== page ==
Don’t be suprised if Brian Fuentes posts over 50 saves this season. The way the Angels play baseball provides the closers with many chances for saves. Fuentes saved 30 games for Colorado last season along with a 2.73 ERA and almost 12 strikeouts per nine innings. Scot Shields has great stuff and should continue to be effective coming out of the bullpen as he posted a 2.70 ERA last season. Jose Arredondo may be the seventh inning guy. In 52 games last year, the 25 year old compiled a 1.62 ERA with a 1.05 WHIP. Then there’s Darren Oliver who posted a 2.88 ERA last season. Very reliable bullpen.
This lineup is great. Bringing in Bobby Abreu to replace Garrett Anderson was a nice move. The Angels are so outfield heavy now (as Gary Matthews Jr. now has no place to start). Then there’s Torii Hunter, Vlad Guerrero, Chone Figgins and Juan Rivera. The household names.
The players that fly under the radar out in LA will not go unnoticed this season. Secondbaseman Howie Kendrick is a hitter. If he can stay healthy, expect an average over .300 with stolen bases and great defense. Kendry Morales finally gets the firstbase job all to himself. So he will develop this year getting the chances everyday. Mike Napoli presumes to be the starting catcher. He hit 20 homeruns in 78 games last season. If he played a full season, he could even hit 35 homers and put up 75 or so RBIs. He compiled a .586 slugging percentage with an on base percentage 100 points higher than his batting average. Erick Aybar has had a nice spring training and will be at short for his defense this year, but if he starts to get hot at the plate–he will definately be the starter.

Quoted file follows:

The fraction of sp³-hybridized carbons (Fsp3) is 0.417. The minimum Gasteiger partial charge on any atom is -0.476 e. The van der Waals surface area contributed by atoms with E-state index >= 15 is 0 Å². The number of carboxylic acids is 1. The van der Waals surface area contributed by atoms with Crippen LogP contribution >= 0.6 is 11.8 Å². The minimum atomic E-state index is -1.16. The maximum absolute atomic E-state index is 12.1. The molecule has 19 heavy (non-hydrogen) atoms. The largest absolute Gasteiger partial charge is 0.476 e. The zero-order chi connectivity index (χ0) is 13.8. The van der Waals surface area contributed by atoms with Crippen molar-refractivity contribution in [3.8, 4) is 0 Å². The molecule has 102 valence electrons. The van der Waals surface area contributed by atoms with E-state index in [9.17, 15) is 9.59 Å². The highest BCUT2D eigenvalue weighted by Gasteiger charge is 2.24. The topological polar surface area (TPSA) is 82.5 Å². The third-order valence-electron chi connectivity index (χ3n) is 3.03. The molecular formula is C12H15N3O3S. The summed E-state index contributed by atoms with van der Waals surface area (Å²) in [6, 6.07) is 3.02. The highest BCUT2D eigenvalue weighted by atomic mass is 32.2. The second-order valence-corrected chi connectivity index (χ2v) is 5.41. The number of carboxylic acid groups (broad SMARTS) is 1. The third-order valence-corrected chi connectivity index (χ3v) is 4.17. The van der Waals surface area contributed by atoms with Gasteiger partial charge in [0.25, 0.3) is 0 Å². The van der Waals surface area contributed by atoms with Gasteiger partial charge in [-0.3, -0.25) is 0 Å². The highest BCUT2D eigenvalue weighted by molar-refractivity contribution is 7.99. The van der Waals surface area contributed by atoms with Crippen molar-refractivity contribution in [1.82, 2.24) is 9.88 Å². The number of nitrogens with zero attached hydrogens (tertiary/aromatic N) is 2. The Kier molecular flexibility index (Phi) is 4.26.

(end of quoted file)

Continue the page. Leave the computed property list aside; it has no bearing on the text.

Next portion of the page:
All in all, the Angels have the offense and are in the division that can afford to lose their top two starting pitchers for about a month. There’s really not much to the story here. Division champs.
Team Preview: Atlanta Braves
Projected MLB Rank: 14th (t) — NL Rank: 9th (t) — NL East Rank: 3rd (t) — Record: (82-80)
Two pitchers remain from last year’s Atlanta rotation that are expected to make this year’s rotation. The pitching staff as a whole compiled a team ERA of 4.47 last season which was below the league average. With a team that has had a recent tradition of good pitching, a change needed to be made.
Enter Derek Lowe. He will probably become the ace in this rotation. Despite his age, he will continue to have success as long as he keeps his ball down. Last year for the Dodgers, Lowe went 14-11 with a 3.24 ERA throwing for nearly 200 innings in six of his last seven seasons.